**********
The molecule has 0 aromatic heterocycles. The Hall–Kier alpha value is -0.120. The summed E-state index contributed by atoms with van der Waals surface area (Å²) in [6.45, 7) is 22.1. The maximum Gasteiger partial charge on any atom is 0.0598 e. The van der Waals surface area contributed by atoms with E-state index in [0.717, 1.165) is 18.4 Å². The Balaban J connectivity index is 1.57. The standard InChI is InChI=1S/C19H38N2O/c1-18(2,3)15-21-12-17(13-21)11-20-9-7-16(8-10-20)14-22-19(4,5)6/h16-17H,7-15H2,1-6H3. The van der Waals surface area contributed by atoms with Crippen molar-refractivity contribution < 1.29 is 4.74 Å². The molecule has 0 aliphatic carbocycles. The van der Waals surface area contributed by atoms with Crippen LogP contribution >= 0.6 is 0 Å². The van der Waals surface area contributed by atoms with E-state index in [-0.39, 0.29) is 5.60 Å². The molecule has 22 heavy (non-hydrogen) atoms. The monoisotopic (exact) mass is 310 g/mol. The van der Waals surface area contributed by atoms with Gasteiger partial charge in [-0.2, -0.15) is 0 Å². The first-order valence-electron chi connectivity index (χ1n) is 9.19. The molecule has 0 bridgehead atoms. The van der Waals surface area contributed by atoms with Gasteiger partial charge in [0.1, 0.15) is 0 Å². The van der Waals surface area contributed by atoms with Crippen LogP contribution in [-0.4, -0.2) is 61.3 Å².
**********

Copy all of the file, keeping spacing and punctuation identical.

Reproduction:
The molecule has 0 aromatic heterocycles. The Hall–Kier alpha value is -0.120. The summed E-state index contributed by atoms with van der Waals surface area (Å²) in [6.45, 7) is 22.1. The maximum Gasteiger partial charge on any atom is 0.0598 e. The van der Waals surface area contributed by atoms with E-state index in [0.717, 1.165) is 18.4 Å². The Balaban J connectivity index is 1.57. The standard InChI is InChI=1S/C19H38N2O/c1-18(2,3)15-21-12-17(13-21)11-20-9-7-16(8-10-20)14-22-19(4,5)6/h16-17H,7-15H2,1-6H3. The van der Waals surface area contributed by atoms with Crippen molar-refractivity contribution < 1.29 is 4.74 Å². The molecule has 0 aliphatic carbocycles. The van der Waals surface area contributed by atoms with Crippen LogP contribution >= 0.6 is 0 Å². The van der Waals surface area contributed by atoms with E-state index in [-0.39, 0.29) is 5.60 Å². The molecule has 22 heavy (non-hydrogen) atoms. The monoisotopic (exact) mass is 310 g/mol. The van der Waals surface area contributed by atoms with Gasteiger partial charge in [-0.2, -0.15) is 0 Å². The first-order valence-electron chi connectivity index (χ1n) is 9.19. The molecule has 0 bridgehead atoms. The van der Waals surface area contributed by atoms with Gasteiger partial charge in [0.1, 0.15) is 0 Å². The van der Waals surface area contributed by atoms with Crippen LogP contribution in [-0.4, -0.2) is 61.3 Å².